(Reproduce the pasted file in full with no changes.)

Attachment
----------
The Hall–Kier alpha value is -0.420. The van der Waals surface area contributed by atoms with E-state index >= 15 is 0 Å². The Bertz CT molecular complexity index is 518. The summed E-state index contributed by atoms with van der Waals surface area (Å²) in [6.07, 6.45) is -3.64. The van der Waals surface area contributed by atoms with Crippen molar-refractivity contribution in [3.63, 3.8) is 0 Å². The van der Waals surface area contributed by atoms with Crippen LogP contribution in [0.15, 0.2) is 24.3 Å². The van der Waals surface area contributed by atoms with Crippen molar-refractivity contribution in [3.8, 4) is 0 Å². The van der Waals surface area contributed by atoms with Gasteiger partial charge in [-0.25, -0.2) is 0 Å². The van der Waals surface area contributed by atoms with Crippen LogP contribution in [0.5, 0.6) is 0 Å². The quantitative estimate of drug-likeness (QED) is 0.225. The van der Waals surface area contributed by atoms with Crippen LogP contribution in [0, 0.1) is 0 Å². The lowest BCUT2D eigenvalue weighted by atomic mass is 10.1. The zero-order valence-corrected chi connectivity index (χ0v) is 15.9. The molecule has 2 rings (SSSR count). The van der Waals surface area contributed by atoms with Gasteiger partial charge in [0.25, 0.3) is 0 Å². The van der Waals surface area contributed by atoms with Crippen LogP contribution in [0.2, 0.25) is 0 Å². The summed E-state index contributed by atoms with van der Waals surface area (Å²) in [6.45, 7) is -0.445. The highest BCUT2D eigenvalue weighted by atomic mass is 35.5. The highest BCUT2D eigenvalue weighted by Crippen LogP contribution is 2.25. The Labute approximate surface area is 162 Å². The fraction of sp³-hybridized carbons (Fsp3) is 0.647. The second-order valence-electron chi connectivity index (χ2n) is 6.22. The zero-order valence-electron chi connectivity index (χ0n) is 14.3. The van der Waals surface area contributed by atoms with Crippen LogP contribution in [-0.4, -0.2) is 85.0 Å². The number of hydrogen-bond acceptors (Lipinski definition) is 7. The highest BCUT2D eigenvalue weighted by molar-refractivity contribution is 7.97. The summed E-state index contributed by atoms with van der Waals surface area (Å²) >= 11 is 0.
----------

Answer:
The Hall–Kier alpha value is -0.420. The van der Waals surface area contributed by atoms with E-state index >= 15 is 0 Å². The Bertz CT molecular complexity index is 518. The summed E-state index contributed by atoms with van der Waals surface area (Å²) in [6.07, 6.45) is -3.64. The van der Waals surface area contributed by atoms with Crippen molar-refractivity contribution in [3.63, 3.8) is 0 Å². The van der Waals surface area contributed by atoms with Crippen LogP contribution in [0.15, 0.2) is 24.3 Å². The van der Waals surface area contributed by atoms with Crippen molar-refractivity contribution in [3.8, 4) is 0 Å². The van der Waals surface area contributed by atoms with Gasteiger partial charge in [-0.25, -0.2) is 0 Å². The van der Waals surface area contributed by atoms with Crippen LogP contribution in [0.5, 0.6) is 0 Å². The quantitative estimate of drug-likeness (QED) is 0.225. The van der Waals surface area contributed by atoms with Crippen LogP contribution in [0, 0.1) is 0 Å². The lowest BCUT2D eigenvalue weighted by atomic mass is 10.1. The zero-order valence-corrected chi connectivity index (χ0v) is 15.9. The molecule has 2 rings (SSSR count). The van der Waals surface area contributed by atoms with Gasteiger partial charge in [0.25, 0.3) is 0 Å². The van der Waals surface area contributed by atoms with Crippen LogP contribution in [0.2, 0.25) is 0 Å². The summed E-state index contributed by atoms with van der Waals surface area (Å²) in [6.45, 7) is -0.445. The highest BCUT2D eigenvalue weighted by atomic mass is 35.5. The highest BCUT2D eigenvalue weighted by Crippen LogP contribution is 2.25. The Labute approximate surface area is 162 Å². The fraction of sp³-hybridized carbons (Fsp3) is 0.647. The second-order valence-electron chi connectivity index (χ2n) is 6.22. The zero-order valence-electron chi connectivity index (χ0n) is 14.3. The van der Waals surface area contributed by atoms with Crippen LogP contribution in [-0.4, -0.2) is 85.0 Å². The number of hydrogen-bond acceptors (Lipinski definition) is 7. The highest BCUT2D eigenvalue weighted by molar-refractivity contribution is 7.97. The summed E-state index contributed by atoms with van der Waals surface area (Å²) >= 11 is 0.